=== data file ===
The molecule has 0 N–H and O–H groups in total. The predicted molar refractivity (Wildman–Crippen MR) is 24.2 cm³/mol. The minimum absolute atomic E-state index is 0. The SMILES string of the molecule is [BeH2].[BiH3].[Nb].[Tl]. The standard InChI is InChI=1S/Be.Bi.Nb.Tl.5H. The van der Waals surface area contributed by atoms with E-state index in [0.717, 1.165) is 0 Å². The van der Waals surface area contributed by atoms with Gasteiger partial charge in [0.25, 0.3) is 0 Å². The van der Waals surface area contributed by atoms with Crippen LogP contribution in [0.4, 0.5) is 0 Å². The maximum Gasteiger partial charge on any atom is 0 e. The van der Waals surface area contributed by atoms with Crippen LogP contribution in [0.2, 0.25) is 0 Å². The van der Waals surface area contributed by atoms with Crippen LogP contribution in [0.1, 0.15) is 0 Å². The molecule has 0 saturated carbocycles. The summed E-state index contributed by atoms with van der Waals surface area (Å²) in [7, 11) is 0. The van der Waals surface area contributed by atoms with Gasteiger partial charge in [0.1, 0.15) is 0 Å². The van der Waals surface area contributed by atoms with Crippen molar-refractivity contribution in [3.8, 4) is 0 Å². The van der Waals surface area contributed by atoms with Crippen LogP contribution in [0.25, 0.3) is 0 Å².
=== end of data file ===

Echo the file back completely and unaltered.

The molecule has 0 N–H and O–H groups in total. The predicted molar refractivity (Wildman–Crippen MR) is 24.2 cm³/mol. The minimum absolute atomic E-state index is 0. The SMILES string of the molecule is [BeH2].[BiH3].[Nb].[Tl]. The standard InChI is InChI=1S/Be.Bi.Nb.Tl.5H. The van der Waals surface area contributed by atoms with E-state index in [0.717, 1.165) is 0 Å². The van der Waals surface area contributed by atoms with Gasteiger partial charge in [0.25, 0.3) is 0 Å². The van der Waals surface area contributed by atoms with Crippen LogP contribution in [0.4, 0.5) is 0 Å². The maximum Gasteiger partial charge on any atom is 0 e. The van der Waals surface area contributed by atoms with Crippen LogP contribution in [0.2, 0.25) is 0 Å². The van der Waals surface area contributed by atoms with Crippen LogP contribution in [0.1, 0.15) is 0 Å². The molecule has 0 saturated carbocycles. The summed E-state index contributed by atoms with van der Waals surface area (Å²) in [7, 11) is 0. The van der Waals surface area contributed by atoms with Gasteiger partial charge in [0.1, 0.15) is 0 Å². The van der Waals surface area contributed by atoms with Crippen molar-refractivity contribution in [3.8, 4) is 0 Å². The van der Waals surface area contributed by atoms with Crippen LogP contribution in [0.25, 0.3) is 0 Å².